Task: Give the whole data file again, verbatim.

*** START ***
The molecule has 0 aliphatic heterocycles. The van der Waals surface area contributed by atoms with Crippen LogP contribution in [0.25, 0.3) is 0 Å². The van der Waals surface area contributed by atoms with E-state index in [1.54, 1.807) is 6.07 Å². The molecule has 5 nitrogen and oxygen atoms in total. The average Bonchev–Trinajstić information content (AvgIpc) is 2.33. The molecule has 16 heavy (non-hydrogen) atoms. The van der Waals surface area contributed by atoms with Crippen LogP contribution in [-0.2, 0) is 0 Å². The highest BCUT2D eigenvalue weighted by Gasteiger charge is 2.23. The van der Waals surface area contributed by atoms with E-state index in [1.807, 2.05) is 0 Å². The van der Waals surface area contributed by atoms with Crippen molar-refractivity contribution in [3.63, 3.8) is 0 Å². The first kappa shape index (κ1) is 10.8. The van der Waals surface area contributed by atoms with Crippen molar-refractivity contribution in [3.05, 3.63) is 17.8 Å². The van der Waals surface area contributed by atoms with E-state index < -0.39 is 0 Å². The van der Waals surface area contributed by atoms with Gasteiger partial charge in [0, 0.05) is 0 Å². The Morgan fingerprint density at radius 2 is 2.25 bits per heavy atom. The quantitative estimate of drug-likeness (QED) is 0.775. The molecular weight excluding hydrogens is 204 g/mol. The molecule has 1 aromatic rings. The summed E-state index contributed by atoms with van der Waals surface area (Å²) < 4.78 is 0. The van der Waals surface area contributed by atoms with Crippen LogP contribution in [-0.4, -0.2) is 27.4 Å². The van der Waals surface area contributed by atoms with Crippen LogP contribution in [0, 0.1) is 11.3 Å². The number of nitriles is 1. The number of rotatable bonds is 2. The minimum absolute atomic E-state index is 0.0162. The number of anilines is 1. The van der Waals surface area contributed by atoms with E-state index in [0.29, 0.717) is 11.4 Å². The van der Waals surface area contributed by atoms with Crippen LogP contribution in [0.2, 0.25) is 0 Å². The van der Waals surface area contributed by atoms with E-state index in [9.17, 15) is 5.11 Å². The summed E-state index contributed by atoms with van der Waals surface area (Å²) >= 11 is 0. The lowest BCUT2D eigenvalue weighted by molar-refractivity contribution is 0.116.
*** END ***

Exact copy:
The molecule has 0 aliphatic heterocycles. The van der Waals surface area contributed by atoms with Crippen LogP contribution in [0.25, 0.3) is 0 Å². The van der Waals surface area contributed by atoms with E-state index in [1.54, 1.807) is 6.07 Å². The molecule has 5 nitrogen and oxygen atoms in total. The average Bonchev–Trinajstić information content (AvgIpc) is 2.33. The molecule has 16 heavy (non-hydrogen) atoms. The van der Waals surface area contributed by atoms with Crippen LogP contribution in [-0.2, 0) is 0 Å². The highest BCUT2D eigenvalue weighted by Gasteiger charge is 2.23. The van der Waals surface area contributed by atoms with E-state index in [1.807, 2.05) is 0 Å². The van der Waals surface area contributed by atoms with Crippen molar-refractivity contribution in [3.63, 3.8) is 0 Å². The first kappa shape index (κ1) is 10.8. The van der Waals surface area contributed by atoms with Crippen molar-refractivity contribution in [3.05, 3.63) is 17.8 Å². The van der Waals surface area contributed by atoms with E-state index < -0.39 is 0 Å². The van der Waals surface area contributed by atoms with Gasteiger partial charge in [0, 0.05) is 0 Å². The Morgan fingerprint density at radius 2 is 2.25 bits per heavy atom. The quantitative estimate of drug-likeness (QED) is 0.775. The molecular weight excluding hydrogens is 204 g/mol. The molecule has 1 aromatic rings. The summed E-state index contributed by atoms with van der Waals surface area (Å²) < 4.78 is 0. The van der Waals surface area contributed by atoms with Crippen LogP contribution in [-0.4, -0.2) is 27.4 Å². The van der Waals surface area contributed by atoms with Crippen LogP contribution in [0, 0.1) is 11.3 Å². The number of nitriles is 1. The number of rotatable bonds is 2. The minimum absolute atomic E-state index is 0.0162. The number of anilines is 1. The van der Waals surface area contributed by atoms with E-state index in [0.29, 0.717) is 11.4 Å². The van der Waals surface area contributed by atoms with Crippen LogP contribution in [0.2, 0.25) is 0 Å². The van der Waals surface area contributed by atoms with E-state index in [9.17, 15) is 5.11 Å². The summed E-state index contributed by atoms with van der Waals surface area (Å²) >= 11 is 0. The lowest BCUT2D eigenvalue weighted by molar-refractivity contribution is 0.116.